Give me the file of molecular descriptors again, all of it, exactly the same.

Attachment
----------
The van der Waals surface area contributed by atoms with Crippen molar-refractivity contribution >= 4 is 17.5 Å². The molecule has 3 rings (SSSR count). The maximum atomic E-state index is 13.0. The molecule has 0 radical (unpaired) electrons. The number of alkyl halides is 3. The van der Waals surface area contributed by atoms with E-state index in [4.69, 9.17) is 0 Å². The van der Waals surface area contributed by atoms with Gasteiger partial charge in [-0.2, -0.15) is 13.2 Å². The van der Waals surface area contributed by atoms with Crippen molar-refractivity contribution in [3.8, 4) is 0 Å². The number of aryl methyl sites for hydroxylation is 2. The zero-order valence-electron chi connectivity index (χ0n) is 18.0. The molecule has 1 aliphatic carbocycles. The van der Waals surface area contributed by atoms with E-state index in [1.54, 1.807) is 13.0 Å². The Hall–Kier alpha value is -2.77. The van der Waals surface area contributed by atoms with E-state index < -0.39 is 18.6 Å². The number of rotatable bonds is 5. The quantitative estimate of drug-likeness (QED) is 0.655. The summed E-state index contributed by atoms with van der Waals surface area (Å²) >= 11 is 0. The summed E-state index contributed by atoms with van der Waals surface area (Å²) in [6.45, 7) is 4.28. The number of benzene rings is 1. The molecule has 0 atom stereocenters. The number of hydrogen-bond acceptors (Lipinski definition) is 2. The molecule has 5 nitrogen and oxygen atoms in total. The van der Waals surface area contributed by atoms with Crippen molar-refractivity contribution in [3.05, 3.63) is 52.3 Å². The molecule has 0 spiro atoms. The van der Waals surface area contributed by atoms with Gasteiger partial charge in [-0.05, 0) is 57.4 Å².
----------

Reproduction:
The van der Waals surface area contributed by atoms with Crippen molar-refractivity contribution >= 4 is 17.5 Å². The molecule has 3 rings (SSSR count). The maximum atomic E-state index is 13.0. The molecule has 0 radical (unpaired) electrons. The number of alkyl halides is 3. The van der Waals surface area contributed by atoms with E-state index in [4.69, 9.17) is 0 Å². The van der Waals surface area contributed by atoms with Gasteiger partial charge in [-0.2, -0.15) is 13.2 Å². The van der Waals surface area contributed by atoms with Crippen molar-refractivity contribution in [3.8, 4) is 0 Å². The number of aryl methyl sites for hydroxylation is 2. The zero-order valence-electron chi connectivity index (χ0n) is 18.0. The molecule has 1 aliphatic carbocycles. The van der Waals surface area contributed by atoms with E-state index in [1.54, 1.807) is 13.0 Å². The Hall–Kier alpha value is -2.77. The van der Waals surface area contributed by atoms with E-state index < -0.39 is 18.6 Å². The number of rotatable bonds is 5. The quantitative estimate of drug-likeness (QED) is 0.655. The summed E-state index contributed by atoms with van der Waals surface area (Å²) >= 11 is 0. The summed E-state index contributed by atoms with van der Waals surface area (Å²) in [6.45, 7) is 4.28. The number of benzene rings is 1. The molecule has 0 atom stereocenters. The number of hydrogen-bond acceptors (Lipinski definition) is 2. The molecule has 5 nitrogen and oxygen atoms in total. The van der Waals surface area contributed by atoms with Crippen molar-refractivity contribution in [3.05, 3.63) is 52.3 Å². The molecule has 0 spiro atoms. The van der Waals surface area contributed by atoms with Gasteiger partial charge in [-0.05, 0) is 57.4 Å².